- DSV CEO Jeans Bjorn Andersen revealed his outlook for the freight forwarding industry in a recent interview with Reuters, spelling out the importance of acquisitions, the challenge of technology, and his disdain for diversity or sustainability requirements.
- The company grew to become the world's fifth largest freight forwarder through a string of acquisitions. Andersen adds acquisitions are an effective way of gaining market share in the fragmented global market, but for that reason only large acquisitions are worth the efforts. He added the company was not planning on further acquisitions until the UTi purchase proved successful.
- The company's business-model is profit reason, and for that model almost completely decentralized. He commented technology, while a threat, is unlikely to challenge the traditional forwarding industry given the sector's heavy fragmentation. Customers hire them for a service apps cannot replace, he added.
The CEO dispels two notions about the freight forwarding industry: first, that fragmented markets are easily broken into; and second, that similar to the travel agent, the freight forwarder may disappear in face of web-based apps.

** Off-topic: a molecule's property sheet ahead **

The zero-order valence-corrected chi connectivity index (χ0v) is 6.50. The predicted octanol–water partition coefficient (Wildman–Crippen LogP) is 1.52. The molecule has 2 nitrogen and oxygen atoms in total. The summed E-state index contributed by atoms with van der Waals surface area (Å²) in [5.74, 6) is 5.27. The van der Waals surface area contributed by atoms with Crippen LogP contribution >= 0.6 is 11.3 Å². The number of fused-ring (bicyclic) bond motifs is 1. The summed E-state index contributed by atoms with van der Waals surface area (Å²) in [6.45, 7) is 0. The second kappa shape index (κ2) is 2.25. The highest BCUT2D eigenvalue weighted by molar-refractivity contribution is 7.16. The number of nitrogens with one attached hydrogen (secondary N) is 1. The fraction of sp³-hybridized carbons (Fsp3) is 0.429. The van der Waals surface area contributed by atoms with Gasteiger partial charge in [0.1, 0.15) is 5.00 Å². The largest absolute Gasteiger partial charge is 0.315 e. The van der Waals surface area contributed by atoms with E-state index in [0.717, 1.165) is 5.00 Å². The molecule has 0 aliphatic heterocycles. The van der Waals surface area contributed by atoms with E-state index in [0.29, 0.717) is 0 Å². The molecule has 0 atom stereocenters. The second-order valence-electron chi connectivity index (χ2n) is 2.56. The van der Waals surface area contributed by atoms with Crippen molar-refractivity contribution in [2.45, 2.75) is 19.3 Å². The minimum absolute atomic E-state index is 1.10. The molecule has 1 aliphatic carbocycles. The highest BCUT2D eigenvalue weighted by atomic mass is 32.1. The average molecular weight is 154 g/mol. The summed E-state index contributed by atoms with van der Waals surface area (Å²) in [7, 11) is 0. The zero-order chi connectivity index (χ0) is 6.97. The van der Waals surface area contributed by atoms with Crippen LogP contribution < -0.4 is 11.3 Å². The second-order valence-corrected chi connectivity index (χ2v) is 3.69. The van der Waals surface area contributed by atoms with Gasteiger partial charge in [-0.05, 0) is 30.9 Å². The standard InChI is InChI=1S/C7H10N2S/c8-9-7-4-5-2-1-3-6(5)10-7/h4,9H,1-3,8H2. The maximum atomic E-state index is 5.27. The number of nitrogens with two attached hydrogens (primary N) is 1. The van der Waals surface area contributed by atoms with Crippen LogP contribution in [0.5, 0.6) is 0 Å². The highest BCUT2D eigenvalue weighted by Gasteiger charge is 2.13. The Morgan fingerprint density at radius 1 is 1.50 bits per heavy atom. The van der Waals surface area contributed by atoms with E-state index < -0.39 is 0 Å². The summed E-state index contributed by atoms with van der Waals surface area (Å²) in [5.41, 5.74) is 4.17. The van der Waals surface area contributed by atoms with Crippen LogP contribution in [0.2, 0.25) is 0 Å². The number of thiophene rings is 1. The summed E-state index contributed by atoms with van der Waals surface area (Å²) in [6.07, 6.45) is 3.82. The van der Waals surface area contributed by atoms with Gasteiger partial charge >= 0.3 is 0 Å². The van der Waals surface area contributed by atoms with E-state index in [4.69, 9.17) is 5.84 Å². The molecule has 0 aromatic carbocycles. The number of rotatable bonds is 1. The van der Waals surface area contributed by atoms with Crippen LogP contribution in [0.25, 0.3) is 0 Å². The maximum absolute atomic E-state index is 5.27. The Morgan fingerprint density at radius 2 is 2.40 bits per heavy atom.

A look to the general logistics industry can shed some light into how a heavily fragmented market is not so easily consolidated. Despite the XPO's, C.H. Robinsons, and Penske's of the world, mom-and-pop carriers are still thriving through a local dominance and relationship-based service offerings.
Many have larger ambitions, and may pursue acquisitions as a way to expand their geographic reach, but businesses are anchored in their communities and small stores at times offer better customer service for a similar price as their larger competitors, with less large reach.
Then there is the TMS technology, the Mercury Gates and Logility's of the world, that ended up acting as intermediary systems connecting shippers and carriers in a complementary way.
Although web-based startups like Freightos may threaten to disrupt the freight-forwarding industry, their systems may end up complementing the traditional sector rather than replacing it — specially with so many actors competing for market share.